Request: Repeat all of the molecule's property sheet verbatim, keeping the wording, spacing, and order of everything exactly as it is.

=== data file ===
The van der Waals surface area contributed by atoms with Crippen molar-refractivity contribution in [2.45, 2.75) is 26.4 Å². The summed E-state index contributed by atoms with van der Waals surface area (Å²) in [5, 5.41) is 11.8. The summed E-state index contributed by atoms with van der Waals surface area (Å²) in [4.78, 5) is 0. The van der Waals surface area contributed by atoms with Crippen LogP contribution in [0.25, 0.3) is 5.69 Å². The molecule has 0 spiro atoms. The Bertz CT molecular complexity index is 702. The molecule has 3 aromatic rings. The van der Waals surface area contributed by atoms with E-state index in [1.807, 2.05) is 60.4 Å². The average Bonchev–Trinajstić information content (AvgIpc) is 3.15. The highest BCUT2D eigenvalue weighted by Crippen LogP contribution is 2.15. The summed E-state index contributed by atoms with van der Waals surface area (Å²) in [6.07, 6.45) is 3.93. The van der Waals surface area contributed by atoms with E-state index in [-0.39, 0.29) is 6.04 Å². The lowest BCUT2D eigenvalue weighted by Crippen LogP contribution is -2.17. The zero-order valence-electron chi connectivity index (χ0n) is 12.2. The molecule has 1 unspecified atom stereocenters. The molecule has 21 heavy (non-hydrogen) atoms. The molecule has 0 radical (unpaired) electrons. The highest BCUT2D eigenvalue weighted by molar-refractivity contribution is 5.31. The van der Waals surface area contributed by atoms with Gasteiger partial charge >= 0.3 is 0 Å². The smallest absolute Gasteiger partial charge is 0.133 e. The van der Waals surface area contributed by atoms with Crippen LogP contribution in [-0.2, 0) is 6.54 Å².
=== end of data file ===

The van der Waals surface area contributed by atoms with Crippen molar-refractivity contribution in [2.45, 2.75) is 26.4 Å². The summed E-state index contributed by atoms with van der Waals surface area (Å²) in [5, 5.41) is 11.8. The summed E-state index contributed by atoms with van der Waals surface area (Å²) in [4.78, 5) is 0. The van der Waals surface area contributed by atoms with Crippen LogP contribution in [0.25, 0.3) is 5.69 Å². The molecule has 0 spiro atoms. The Bertz CT molecular complexity index is 702. The molecule has 3 aromatic rings. The van der Waals surface area contributed by atoms with E-state index in [1.807, 2.05) is 60.4 Å². The average Bonchev–Trinajstić information content (AvgIpc) is 3.15. The highest BCUT2D eigenvalue weighted by Crippen LogP contribution is 2.15. The summed E-state index contributed by atoms with van der Waals surface area (Å²) in [6.07, 6.45) is 3.93. The van der Waals surface area contributed by atoms with E-state index in [-0.39, 0.29) is 6.04 Å². The lowest BCUT2D eigenvalue weighted by Crippen LogP contribution is -2.17. The zero-order valence-electron chi connectivity index (χ0n) is 12.2. The molecule has 1 unspecified atom stereocenters. The molecule has 21 heavy (non-hydrogen) atoms. The molecule has 0 radical (unpaired) electrons. The highest BCUT2D eigenvalue weighted by molar-refractivity contribution is 5.31. The van der Waals surface area contributed by atoms with Gasteiger partial charge >= 0.3 is 0 Å². The smallest absolute Gasteiger partial charge is 0.133 e. The van der Waals surface area contributed by atoms with Crippen LogP contribution in [-0.2, 0) is 6.54 Å².